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Methodical bias for comparison of periodontal ligament injection and local infiltration anesthesia for routine extractions in the maxilla

Authors Kämmerer PW, Daubländer M

Received 30 January 2018

Accepted for publication 15 February 2018

Published 23 March 2018 Volume 2018:14 Pages 591—594


Checked for plagiarism Yes

Editor who approved publication: Professor Garry Walsh

Peer W Kämmerer, Monika Daubländer

Department of Oral, Maxillofacial and Facial Plastic Surgery, University Medical Centre Mainz, Mainz, Germany

We read the article by Al-Shayyab1 with great interest, though we think that there is a methodical bias.
Usage of standard dental syringes with 27-gauge needles is not recommended for periodontal ligament (PDL) injections as they are very unlikely to achieve the correct pressure needed for successful single tooth anesthesia. In accordance with this, specialized syringes with short 30-gauge needles are commonly used all over the literature.2 The author addresses this in the “Discussion” section and writes that “a standard conventional dental syringe was used in the present study, not a special PDL syringe, since the former is readily available in the clinic and proves equally successful when a standard 27-gauge short needle was used,” citing Malamed from 1982 (a time during which the modern PDL syringes were not developed yet3) and Madan et al who write that “intraligamentary injection technique is equally effective when a standard 27-gauge needle is used”.4 The second assumption refers to the needle only, not the syringe. In addition, this needle issue is not proven by any reference or study. Therefore, one might come to the conclusion that PDL was not carried out correctly. Also, the authors did not evaluate pulp or tissue anesthesia and started the extraction procedure after a latency period of 5 minutes in all cases. In accordance with this, the success rates of the PDL injection cannot be given, but would be of interest.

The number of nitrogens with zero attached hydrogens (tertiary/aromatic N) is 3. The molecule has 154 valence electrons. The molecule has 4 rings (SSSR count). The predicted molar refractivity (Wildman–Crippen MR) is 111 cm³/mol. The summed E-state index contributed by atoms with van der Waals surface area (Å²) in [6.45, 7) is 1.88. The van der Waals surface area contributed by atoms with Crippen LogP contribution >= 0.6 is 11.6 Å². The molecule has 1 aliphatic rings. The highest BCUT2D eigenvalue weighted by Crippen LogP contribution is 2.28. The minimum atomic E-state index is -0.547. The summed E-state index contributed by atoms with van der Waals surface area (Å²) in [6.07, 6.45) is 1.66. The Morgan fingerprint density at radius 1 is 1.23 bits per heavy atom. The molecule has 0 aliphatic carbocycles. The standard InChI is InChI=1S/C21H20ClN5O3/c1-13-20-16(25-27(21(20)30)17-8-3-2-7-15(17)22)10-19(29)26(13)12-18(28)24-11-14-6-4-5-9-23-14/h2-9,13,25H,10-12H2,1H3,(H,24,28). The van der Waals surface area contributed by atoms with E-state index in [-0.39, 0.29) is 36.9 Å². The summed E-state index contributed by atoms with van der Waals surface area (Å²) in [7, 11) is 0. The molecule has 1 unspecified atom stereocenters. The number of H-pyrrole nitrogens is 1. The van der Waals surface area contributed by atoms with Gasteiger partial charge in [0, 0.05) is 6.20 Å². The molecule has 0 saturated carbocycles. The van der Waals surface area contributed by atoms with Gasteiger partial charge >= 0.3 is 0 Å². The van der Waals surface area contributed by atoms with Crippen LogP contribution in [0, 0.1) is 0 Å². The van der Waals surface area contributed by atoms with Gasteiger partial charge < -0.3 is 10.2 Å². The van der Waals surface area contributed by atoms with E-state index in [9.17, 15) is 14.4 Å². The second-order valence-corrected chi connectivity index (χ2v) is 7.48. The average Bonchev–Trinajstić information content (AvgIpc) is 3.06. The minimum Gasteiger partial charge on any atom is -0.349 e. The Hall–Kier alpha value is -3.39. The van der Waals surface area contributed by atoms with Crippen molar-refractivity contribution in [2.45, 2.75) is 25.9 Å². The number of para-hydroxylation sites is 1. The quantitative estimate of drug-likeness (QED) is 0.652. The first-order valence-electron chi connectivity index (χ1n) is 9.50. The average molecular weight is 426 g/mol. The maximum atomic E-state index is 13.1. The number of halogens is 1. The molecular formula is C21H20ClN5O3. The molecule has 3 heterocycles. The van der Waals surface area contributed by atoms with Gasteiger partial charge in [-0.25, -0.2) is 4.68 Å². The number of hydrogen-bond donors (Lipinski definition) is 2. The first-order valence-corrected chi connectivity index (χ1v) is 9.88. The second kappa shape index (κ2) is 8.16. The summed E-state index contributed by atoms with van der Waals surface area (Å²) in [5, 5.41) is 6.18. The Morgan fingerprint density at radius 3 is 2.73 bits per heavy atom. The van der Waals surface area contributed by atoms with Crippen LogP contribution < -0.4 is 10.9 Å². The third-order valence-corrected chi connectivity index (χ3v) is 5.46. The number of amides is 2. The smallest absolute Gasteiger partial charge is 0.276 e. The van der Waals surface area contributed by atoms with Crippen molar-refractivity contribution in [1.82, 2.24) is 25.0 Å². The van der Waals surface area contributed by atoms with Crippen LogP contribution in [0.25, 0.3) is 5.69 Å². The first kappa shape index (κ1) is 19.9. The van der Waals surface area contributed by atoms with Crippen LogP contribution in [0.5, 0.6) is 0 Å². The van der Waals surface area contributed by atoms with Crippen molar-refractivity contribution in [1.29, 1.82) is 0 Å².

View the original paper by Al-Shayyab and colleagues.

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